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Nervous System

Science, Grade 6

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Table Of Contents: Nervous System

1. Functions of Nervous System
The nervous system provides electrical circuit pathways that can connect neurons throughout the body. When the body’s electrical stimulus connects neurons, this neural connection allows us the capacity to sense changes within and outside of the body, to interpret and understand those changes, to make very complex decisions and judgments, and to control our body functions and reactions.
2. Organs of the Nervous System
The main component of the nervous system is the nerve cell, or neuron. Neurons are special cells with attributes that support the functions of the nervous system. The central nervous system’s organs, the brain and the spinal cord, are complex, organized collections of neurons. These organs connect to all parts of the body through neurons of the peripheral nervous system.
3. Structure of Neurons
Neurons have a large cell body that includes two key parts. Dendrites are little extensions at the end of the neuron which receive electrical impulses. The impulse travels to the axon in the neuron, which then conducts the impulse toward a target.
4. Types of Neurons
Within the human body, there are three different types of neurons. Sensory neurons carry impulses toward the brain and spinal cord. Motor neurons carry impulses away from the brain and spinal cord, and interneurons carry impulses within the brain and spinal cord.
5. The Nerve Impulse
The electrical impulses that neurons receive and send travel extremely fast, in milliseconds. Impulses travel down the insulated axon. At the end of the axon, a chemical called a neurotransmitter is released into a space called the synapse. These neurotransmitters cause a change at the target site, such as a muscle contraction.
6. Central Nervous System
The central nervous system is composed of the brain and spinal cord. The spinal cord serves as a neuron highway of neurological information. It enables communication of information up to the brain and from the brain down to body organ systems.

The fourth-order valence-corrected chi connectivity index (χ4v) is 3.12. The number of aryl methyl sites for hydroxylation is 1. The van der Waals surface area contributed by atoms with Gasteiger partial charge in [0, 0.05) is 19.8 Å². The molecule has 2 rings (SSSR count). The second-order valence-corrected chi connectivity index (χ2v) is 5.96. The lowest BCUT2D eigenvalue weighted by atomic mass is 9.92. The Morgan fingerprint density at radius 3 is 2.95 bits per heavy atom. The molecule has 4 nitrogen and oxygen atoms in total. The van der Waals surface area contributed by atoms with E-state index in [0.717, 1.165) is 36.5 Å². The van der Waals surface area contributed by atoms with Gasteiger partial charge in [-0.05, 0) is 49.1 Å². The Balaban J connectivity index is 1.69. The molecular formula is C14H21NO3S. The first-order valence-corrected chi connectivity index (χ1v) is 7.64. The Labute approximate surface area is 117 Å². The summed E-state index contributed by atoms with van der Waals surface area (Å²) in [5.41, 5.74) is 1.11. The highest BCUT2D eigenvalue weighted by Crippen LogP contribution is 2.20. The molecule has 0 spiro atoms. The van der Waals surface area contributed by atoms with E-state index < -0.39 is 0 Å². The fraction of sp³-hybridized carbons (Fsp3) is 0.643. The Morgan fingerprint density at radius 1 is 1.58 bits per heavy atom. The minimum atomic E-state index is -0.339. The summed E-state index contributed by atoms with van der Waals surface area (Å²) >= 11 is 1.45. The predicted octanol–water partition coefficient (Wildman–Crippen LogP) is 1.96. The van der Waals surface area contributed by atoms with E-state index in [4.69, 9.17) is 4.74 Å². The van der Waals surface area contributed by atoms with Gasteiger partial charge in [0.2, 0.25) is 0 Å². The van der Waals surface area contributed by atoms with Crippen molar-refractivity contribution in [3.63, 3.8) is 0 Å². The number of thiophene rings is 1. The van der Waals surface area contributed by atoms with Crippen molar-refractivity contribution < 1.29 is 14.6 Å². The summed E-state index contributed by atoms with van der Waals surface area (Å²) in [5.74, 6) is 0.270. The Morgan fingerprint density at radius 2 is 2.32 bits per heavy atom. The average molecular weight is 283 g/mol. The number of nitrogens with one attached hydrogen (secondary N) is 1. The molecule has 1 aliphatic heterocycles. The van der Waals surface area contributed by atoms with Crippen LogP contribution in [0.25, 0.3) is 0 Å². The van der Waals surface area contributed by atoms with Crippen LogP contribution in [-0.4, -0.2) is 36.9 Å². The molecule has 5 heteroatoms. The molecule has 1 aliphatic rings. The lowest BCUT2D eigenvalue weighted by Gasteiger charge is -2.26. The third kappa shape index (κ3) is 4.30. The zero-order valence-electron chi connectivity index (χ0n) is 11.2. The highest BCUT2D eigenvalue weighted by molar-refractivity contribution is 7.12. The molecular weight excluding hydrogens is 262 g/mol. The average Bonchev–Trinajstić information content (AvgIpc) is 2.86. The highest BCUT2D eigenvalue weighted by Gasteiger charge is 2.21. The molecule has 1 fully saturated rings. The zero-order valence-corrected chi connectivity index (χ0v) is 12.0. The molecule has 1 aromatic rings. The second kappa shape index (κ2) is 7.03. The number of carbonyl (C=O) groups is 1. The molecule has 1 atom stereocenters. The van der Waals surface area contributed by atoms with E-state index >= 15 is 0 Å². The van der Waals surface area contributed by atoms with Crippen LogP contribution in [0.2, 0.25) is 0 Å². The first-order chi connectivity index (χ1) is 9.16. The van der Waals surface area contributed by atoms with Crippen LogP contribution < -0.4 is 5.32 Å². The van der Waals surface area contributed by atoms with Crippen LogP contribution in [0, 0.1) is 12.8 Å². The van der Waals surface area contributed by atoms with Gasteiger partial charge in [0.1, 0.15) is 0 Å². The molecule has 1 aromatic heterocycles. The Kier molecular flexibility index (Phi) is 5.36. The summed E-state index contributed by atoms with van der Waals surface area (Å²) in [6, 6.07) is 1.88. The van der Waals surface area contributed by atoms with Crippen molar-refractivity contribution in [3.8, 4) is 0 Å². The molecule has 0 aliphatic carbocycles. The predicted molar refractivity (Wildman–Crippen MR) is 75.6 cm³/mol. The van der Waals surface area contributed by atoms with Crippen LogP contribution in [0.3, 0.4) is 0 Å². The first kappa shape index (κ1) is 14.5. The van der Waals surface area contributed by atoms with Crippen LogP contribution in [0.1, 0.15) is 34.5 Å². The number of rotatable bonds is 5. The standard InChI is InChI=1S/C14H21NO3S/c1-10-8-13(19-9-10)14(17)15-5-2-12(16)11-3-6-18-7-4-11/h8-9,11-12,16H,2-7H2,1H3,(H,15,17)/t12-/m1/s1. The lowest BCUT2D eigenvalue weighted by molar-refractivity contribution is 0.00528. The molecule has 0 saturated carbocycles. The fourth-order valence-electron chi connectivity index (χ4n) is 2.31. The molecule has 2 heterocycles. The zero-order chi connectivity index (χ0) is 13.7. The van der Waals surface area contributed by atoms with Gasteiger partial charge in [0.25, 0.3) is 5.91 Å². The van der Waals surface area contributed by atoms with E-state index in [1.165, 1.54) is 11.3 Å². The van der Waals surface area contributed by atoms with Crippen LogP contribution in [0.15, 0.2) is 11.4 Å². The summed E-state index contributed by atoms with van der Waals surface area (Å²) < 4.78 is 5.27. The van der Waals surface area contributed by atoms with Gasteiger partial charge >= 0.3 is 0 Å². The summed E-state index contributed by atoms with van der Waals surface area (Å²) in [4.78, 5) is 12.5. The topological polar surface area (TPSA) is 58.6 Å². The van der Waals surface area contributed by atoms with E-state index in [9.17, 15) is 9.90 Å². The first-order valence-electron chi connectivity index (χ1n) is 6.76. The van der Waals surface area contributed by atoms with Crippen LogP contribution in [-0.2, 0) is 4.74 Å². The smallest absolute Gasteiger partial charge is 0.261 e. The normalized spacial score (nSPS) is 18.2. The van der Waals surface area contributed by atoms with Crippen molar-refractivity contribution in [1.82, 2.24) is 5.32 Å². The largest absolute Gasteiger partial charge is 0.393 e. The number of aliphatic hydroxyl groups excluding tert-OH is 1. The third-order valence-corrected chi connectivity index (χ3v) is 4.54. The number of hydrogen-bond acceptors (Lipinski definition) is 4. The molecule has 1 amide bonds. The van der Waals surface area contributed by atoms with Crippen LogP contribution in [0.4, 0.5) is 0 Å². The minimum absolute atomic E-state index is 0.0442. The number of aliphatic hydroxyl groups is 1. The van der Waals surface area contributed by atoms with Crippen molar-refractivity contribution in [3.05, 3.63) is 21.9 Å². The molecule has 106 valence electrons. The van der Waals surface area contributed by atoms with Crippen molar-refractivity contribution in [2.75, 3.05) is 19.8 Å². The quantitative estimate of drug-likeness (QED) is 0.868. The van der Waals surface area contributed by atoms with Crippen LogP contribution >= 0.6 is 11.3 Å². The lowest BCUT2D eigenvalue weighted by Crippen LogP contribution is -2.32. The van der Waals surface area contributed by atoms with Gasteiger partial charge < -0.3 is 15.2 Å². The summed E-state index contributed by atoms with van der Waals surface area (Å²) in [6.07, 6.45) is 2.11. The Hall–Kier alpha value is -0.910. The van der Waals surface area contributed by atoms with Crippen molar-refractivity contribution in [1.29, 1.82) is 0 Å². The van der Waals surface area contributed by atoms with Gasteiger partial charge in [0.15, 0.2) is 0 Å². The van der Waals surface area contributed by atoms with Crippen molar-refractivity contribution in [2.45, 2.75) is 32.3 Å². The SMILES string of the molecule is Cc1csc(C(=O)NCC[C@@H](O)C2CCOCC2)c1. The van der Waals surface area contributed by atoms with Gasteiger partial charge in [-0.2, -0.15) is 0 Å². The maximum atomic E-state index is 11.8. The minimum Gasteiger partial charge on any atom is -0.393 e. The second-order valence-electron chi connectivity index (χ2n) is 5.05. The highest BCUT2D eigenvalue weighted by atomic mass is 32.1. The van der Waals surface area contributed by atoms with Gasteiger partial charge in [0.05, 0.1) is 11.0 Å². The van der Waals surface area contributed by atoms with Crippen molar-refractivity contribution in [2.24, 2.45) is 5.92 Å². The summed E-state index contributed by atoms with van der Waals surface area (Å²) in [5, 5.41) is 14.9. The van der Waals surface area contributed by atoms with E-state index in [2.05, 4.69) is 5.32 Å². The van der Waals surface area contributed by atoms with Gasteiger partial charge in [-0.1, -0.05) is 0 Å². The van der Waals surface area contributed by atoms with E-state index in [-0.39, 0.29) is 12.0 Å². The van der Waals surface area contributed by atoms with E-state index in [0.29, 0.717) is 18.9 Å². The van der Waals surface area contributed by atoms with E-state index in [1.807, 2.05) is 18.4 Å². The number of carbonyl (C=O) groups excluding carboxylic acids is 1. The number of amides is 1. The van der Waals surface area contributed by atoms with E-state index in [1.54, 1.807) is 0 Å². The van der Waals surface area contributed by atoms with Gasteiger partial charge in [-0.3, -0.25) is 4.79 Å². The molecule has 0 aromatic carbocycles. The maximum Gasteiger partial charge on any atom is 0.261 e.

7. Structure of the Brain
The brain is the center of higher function in the human body. The large cerebrum is the part of the brain that connects to the spinal cord via the brain stem. The neuron activity of the cerebrum determines our personality, decision-making, behavior, and emotions. It also controls how we initiate body movement and speech as well as how we interpret everything in the world around us that we see, hear, taste, smell and feel. The cerebellum, a mini-brain attached to our brainstem, controls body movement and coordination.
8. Peripheral Nervous System
The brain and spinal cord communicate with all other parts of the body through the nerves that make up the peripheral nervous system. A reflex is a motor response to a sensory stimulus and is either involuntary (automatic) or a learned response that serves as a controlled reaction to a challenging situation or stimulus. Reflex systems are found connected with muscles, tendons, ligaments and skin (somatic) and are also found within internal organs, such as in the control of urination and blood pressure.
9. Senses: Vision, Hearing and Balance, Smell, Taste
Humans possess specialized neuron receptors in various regions of the head which respond to different stimuli and provide valuable, diverse information about the surrounding environment. These specialized neurons allow complex interpretations of data from sounds, sights, tastes, smells and the overall position of the body. The eyes, for example, interpret visual information, and the ears include neurons that capture sounds.
10. How We See
The neurons in our retinas translate light signals into impulses the body can comprehend. Light travels to the back of the eye to the retina where light stimuli are converted to neuron impulses. The neurons transmit these impulses to the back of the brain where the brain enables us to interpret what we see. Think how quickly this all happens!
11. How We Hear
Sound waves enter the ear and cause movements of the eardrum and the smallest bones in the body, the ossicles, within the middle ear compartment. Those movements ultimately cause nerve impulses to be generated that travel up to the brain so we can make sense of what we hear.
12. How We Taste and Smell
There are specialized neurons in our nose and tongue that respond to molecules in the air we breathe and the food and fluids we eat and drink. Impulses travel from these regions back to our brain so we can understand differences in taste and smell.
13. Drug and Alcohol Abuse
Neurons communicate with each other through the release of chemical neurotransmitters. Drugs and alcohol can alter the release and uptake of neurotransmitters, thus changing our reactions and perceptions. For example, alcohol inhibits neuron function of the brain and poisons other organ systems, such as the liver. Cocaine changes the release of “feel-good” neurotransmitters. This results in dependency and elevated feelings of pleasure that can lead to addiction.
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